The act of building and launching a stratospheric balloon to 30 km (100,000 feet) altitude with >100 kg instrument payloads is a considerable accomplishment. This is just not the releasing of a balloon but involves plenty of logistics and telecommunications with instrumentation and also the returning of payloads safely to Earth. This is clearly half of what is necessary to reach orbit.

Bloostar is blazing new ground in Spain. The ground tests of their liquid fuel rocket engine are the first of its kinds in the country. Zero2Infinity began launching balloons in 2009. The founder and CEO, Jose Mariano Lopez-Urdiales is an aeronautical engineer educated in Spain with R&D experience involving ESA, MIT and Boeing. He has speerheaded organizations and activities in his native Spain. In 2002 he presented to the World Space Congress in Houston, the paper “The Role of Balloons in the Future Development of Space Tourism”.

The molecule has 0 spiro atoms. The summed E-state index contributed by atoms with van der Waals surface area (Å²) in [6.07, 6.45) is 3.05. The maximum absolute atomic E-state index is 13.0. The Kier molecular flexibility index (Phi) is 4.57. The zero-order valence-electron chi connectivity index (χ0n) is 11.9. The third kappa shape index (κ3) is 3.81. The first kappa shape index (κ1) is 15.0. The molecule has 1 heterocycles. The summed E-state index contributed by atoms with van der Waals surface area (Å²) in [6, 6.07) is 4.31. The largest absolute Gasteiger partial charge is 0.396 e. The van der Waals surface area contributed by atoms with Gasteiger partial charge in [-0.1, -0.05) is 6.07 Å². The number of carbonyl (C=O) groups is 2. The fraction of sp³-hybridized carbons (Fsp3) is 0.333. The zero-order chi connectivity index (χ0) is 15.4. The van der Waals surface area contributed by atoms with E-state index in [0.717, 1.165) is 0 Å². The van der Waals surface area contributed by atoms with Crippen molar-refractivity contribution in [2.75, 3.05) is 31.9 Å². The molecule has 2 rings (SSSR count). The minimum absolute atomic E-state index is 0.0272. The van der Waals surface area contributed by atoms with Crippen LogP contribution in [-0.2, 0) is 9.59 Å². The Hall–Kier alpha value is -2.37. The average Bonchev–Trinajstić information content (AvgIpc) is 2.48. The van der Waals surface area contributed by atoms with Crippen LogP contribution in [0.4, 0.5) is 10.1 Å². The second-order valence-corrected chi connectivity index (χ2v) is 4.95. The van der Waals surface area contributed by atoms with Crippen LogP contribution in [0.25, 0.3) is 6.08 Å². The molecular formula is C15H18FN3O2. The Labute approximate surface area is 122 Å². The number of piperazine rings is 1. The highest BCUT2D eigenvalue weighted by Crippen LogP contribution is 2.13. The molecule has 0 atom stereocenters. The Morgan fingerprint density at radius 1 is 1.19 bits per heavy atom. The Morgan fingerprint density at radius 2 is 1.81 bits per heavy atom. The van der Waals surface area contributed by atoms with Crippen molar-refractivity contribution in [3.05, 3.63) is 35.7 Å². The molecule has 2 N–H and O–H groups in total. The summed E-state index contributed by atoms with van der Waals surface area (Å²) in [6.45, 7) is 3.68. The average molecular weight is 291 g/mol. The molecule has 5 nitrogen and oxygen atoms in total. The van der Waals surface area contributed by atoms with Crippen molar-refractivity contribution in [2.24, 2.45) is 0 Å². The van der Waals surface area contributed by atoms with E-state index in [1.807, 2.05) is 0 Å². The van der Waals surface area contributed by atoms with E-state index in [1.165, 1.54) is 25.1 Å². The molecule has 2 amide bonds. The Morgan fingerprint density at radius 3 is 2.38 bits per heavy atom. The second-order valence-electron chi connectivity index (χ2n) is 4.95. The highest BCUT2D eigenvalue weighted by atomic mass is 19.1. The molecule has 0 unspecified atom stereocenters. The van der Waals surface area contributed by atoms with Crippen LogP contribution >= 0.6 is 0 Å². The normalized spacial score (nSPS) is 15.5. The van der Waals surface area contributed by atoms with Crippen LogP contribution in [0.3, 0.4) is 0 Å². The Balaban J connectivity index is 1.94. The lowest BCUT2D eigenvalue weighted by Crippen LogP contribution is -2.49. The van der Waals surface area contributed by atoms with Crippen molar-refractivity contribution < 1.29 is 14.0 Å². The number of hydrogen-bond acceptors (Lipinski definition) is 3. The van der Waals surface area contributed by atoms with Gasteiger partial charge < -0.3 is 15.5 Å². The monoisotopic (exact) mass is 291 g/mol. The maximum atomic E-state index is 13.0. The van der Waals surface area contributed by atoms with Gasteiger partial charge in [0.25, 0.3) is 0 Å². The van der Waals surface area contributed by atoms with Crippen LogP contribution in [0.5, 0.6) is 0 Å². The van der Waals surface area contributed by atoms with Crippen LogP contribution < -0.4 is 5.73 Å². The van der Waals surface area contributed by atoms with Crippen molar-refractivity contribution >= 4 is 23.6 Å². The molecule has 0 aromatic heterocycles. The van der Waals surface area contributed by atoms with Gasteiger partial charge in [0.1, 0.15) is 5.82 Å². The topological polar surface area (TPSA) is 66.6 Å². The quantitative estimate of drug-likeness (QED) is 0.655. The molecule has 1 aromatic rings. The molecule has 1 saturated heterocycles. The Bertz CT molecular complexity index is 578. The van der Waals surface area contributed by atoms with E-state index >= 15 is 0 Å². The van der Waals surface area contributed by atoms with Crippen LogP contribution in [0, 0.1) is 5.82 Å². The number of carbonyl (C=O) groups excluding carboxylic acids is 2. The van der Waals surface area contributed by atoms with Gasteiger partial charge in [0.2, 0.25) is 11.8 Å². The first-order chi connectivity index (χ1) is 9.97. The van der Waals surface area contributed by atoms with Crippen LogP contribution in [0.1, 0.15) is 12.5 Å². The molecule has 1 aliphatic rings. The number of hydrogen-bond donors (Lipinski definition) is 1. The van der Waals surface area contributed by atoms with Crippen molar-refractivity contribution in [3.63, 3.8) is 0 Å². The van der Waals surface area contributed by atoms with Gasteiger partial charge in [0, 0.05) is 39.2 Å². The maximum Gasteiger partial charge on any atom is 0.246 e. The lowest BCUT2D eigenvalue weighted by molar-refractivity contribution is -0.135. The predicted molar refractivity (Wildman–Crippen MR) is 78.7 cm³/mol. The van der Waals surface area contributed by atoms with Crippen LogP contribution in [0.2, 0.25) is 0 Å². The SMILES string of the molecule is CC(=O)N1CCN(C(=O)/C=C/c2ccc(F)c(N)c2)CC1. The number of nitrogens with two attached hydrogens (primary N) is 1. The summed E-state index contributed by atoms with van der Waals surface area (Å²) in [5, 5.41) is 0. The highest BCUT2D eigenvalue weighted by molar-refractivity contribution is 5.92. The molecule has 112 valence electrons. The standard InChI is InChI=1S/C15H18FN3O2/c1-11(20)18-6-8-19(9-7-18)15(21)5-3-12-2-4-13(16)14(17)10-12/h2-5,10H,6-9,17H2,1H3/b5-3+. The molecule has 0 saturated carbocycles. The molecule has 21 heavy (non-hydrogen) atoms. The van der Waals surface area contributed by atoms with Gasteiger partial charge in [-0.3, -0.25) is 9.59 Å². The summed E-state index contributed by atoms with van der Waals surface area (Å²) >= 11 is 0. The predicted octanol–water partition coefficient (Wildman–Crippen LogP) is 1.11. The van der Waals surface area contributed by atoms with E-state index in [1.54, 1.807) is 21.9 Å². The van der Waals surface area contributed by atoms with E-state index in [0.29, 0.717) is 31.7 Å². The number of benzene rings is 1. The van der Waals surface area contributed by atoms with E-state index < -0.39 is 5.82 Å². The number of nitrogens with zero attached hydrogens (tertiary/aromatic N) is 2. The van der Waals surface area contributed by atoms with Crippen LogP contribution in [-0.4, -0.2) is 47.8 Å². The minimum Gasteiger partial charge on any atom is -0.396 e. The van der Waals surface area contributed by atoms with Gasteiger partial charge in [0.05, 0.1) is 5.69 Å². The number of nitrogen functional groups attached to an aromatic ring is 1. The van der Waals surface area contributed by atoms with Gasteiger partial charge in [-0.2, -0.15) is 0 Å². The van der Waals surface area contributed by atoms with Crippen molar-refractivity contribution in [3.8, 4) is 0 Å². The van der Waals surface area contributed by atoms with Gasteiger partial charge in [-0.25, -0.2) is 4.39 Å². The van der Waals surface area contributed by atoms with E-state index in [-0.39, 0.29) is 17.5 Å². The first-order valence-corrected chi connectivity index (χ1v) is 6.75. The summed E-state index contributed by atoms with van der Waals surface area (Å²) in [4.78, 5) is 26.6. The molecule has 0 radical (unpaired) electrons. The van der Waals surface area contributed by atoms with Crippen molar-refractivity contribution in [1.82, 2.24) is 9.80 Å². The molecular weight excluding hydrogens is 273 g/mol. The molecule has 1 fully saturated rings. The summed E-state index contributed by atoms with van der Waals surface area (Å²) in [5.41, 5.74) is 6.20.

Zero2Infinity Press Release

Bloostar Launch Cycle


High-Flying Balloon Dispute Follows ‘World View’ Announcement

Web pages for proposed balloon flights from Paragon Space Development Corp.'s World View (top) and zero2infinity's Inbloon (bottom).

The newly announced World View balloon flight concept shares a number of “striking” similarities to an older proposal for ‘near-space flight experience’ balloon rides, according to the head of the zero2infinity Inbloon project.

Both concepts are competing in the nascent high-altitude balloon market, which would see these craft fly high in the stratosphere with paying clients and/or payloads on board. Some of them would be paying tourists to look at the view, while others would be institutions looking to get above most of the Earth’s atmosphere for scientific and other purposes.